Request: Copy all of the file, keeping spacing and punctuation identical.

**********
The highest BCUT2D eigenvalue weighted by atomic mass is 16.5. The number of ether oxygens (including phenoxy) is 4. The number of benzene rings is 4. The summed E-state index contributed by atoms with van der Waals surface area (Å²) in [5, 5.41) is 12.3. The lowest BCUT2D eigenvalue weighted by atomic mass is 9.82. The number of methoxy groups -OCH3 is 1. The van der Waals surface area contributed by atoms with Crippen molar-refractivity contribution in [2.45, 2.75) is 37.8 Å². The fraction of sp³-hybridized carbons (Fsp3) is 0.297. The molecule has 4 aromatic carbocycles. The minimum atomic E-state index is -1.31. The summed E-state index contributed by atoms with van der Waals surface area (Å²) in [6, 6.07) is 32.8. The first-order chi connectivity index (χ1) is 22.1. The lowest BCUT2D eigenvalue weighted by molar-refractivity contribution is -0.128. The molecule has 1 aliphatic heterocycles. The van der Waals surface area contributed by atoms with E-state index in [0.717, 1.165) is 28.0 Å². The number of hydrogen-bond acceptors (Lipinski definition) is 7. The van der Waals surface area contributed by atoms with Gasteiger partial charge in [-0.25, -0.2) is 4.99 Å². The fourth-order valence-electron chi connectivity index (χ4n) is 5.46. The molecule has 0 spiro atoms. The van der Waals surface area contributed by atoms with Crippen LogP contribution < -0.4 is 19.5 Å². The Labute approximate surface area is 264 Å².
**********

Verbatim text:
The highest BCUT2D eigenvalue weighted by atomic mass is 16.5. The number of ether oxygens (including phenoxy) is 4. The number of benzene rings is 4. The summed E-state index contributed by atoms with van der Waals surface area (Å²) in [5, 5.41) is 12.3. The lowest BCUT2D eigenvalue weighted by atomic mass is 9.82. The number of methoxy groups -OCH3 is 1. The van der Waals surface area contributed by atoms with Crippen molar-refractivity contribution in [2.45, 2.75) is 37.8 Å². The fraction of sp³-hybridized carbons (Fsp3) is 0.297. The molecule has 4 aromatic carbocycles. The minimum atomic E-state index is -1.31. The summed E-state index contributed by atoms with van der Waals surface area (Å²) in [6, 6.07) is 32.8. The first-order chi connectivity index (χ1) is 22.1. The lowest BCUT2D eigenvalue weighted by molar-refractivity contribution is -0.128. The molecule has 1 aliphatic heterocycles. The van der Waals surface area contributed by atoms with E-state index in [0.717, 1.165) is 28.0 Å². The number of hydrogen-bond acceptors (Lipinski definition) is 7. The van der Waals surface area contributed by atoms with Gasteiger partial charge in [-0.25, -0.2) is 4.99 Å². The fourth-order valence-electron chi connectivity index (χ4n) is 5.46. The molecule has 0 spiro atoms. The van der Waals surface area contributed by atoms with Crippen LogP contribution < -0.4 is 19.5 Å². The Labute approximate surface area is 264 Å².